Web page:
POV: Political Discussion

Marie Brockhoff, Copy

    In October 2020, a teenage student in France beheaded his teacher, Samuel Papy, who had shown a political cartoon portraying the Prophet Mohammad during a class on the freedom of expression. While events in America are rarely so extreme, the current polarized political climate has sparked discussion as to how current events are discussed in schools. Some believe teachers should remain neutral, while others believe that personal opinions inevitably creep in and teachers can mindfully express their views. 

“I think everyone has political bias, because . . . you have your own opinions,” says seventh grader Owen Koederitz. “I think it’s okay for teachers to express what they believe, but they shouldn’t try to force the kids that they’re teaching to believe that way.” 

Sophomore Pancho Metz believes that Seabury’s close-knit community enables teachers to engage in more political discussion. “Teachers know the students and the classroom environment, and we know the teacher very well, so you can already trust each other,” says Metz. “If [teachers] want to talk about something, they can say, ‘Look, this is my political viewpoint; this is where I’m coming from.’” 

    On the other hand, junior Summer Hartzler believes in not overstepping topical boundaries at school during discussion. “I believe there’s a time as long as it’s factual, and teachers say it’s their own opinion,” says Hartzler. “Some things are inappropriate to discuss at school; it’s important to discuss things at the right time.” 

    Prioritizing student comfort, sixth grader Lucas Sherwood believes teachers can mindfully voice their views. “I don’t think [teachers should express] so much that they make students feel bad about their beliefs,” he says. Sherwood feels comfortable sharing his opinions, “but some students might [not], if they have a different opinion.” 

    Koederitz feels at ease while discussing current events, but he recognizes that some students may have a different experience. “If you’re discussing anything political in a classroom . . . you just have to make sure everyone is ok with it,” he says. “Not everybody feels comfortable discussing their beliefs.”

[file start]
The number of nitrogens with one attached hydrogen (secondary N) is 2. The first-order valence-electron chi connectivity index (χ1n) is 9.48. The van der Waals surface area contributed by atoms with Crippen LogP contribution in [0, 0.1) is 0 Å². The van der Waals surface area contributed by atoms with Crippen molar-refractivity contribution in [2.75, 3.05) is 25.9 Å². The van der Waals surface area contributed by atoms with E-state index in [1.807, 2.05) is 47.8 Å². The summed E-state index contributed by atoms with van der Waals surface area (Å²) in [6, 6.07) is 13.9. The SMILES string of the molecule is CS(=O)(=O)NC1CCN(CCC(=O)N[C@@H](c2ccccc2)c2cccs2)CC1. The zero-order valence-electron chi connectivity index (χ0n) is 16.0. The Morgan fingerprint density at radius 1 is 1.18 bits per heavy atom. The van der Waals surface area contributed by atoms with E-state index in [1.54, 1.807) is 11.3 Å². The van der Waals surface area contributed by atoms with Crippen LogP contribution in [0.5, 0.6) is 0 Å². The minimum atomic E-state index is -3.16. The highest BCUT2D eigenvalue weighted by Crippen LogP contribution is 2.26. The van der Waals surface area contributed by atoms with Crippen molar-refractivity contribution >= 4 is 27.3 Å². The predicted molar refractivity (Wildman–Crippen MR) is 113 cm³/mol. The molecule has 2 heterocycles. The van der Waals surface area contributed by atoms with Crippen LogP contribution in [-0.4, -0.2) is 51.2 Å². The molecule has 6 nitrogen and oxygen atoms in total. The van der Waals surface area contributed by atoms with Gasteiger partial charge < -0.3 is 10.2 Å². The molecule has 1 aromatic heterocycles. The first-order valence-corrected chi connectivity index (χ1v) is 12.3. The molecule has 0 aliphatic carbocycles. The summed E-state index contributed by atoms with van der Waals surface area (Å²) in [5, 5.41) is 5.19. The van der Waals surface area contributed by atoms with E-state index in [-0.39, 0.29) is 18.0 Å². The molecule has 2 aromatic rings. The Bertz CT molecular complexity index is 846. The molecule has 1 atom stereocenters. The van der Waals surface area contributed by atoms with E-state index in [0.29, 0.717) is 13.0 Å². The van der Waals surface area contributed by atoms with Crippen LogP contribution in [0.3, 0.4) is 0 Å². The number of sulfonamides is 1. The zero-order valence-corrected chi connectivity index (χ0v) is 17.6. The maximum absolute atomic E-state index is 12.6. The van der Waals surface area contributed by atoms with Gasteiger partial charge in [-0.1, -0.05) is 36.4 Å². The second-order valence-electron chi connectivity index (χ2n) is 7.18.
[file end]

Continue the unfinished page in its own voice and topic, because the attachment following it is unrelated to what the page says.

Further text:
Interestingly, faculty member Sara Asher, who largely teaches sixth and seventh graders, avoids overtly sharing her own views in the classroom. “I really strive to be neutral on political topics, because I don’t want to shape [students’] political views,” says Asher. “I want to lay the facts out for them and let them start to make their own minds up.” 

    Creating an open environment for discussion is a common priority. Hartzler believes in the importance of “enforcing that all opinions are valid and not saying that there’s a wrong thing or right . . . I believe that listening to other people’s views is the most important thing,” she says. 

“It’s important to have a civil discourse and a civil conversation about [politics]; to state my beliefs but not just immediately assume theirs is wrong before they’ve even made their points,” says Asher. “Creating dialogue like that in a classroom is sometimes difficult to do, but I think it’s super necessary.” 

    It is difficult to separate human rights issues from their political associations during classroom discussion. Asher, for one, believes in the necessity of education on social justice issues. “When you talk about those things in a safe environment like a classroom really is, then that allows kids to have the lightbulbs turn on,” she says. “I think social justice issues are apolitical.” 

    Sherwood agrees that education on human rights issues, especially with regards to history, is crucial. “If we know what happened a long time ago, we can fix those errors later on,” he says. 

    As Americans wrestle with deep political divides, how current events should be discussed in this educational community remains an ever-present issue. Regardless, compassion and understanding remain at the forefront. “We’re all human, you can’t avoid that,” says Metz. “Of course it’s hard when someone else has a different opinion . . . but that’s not bad.”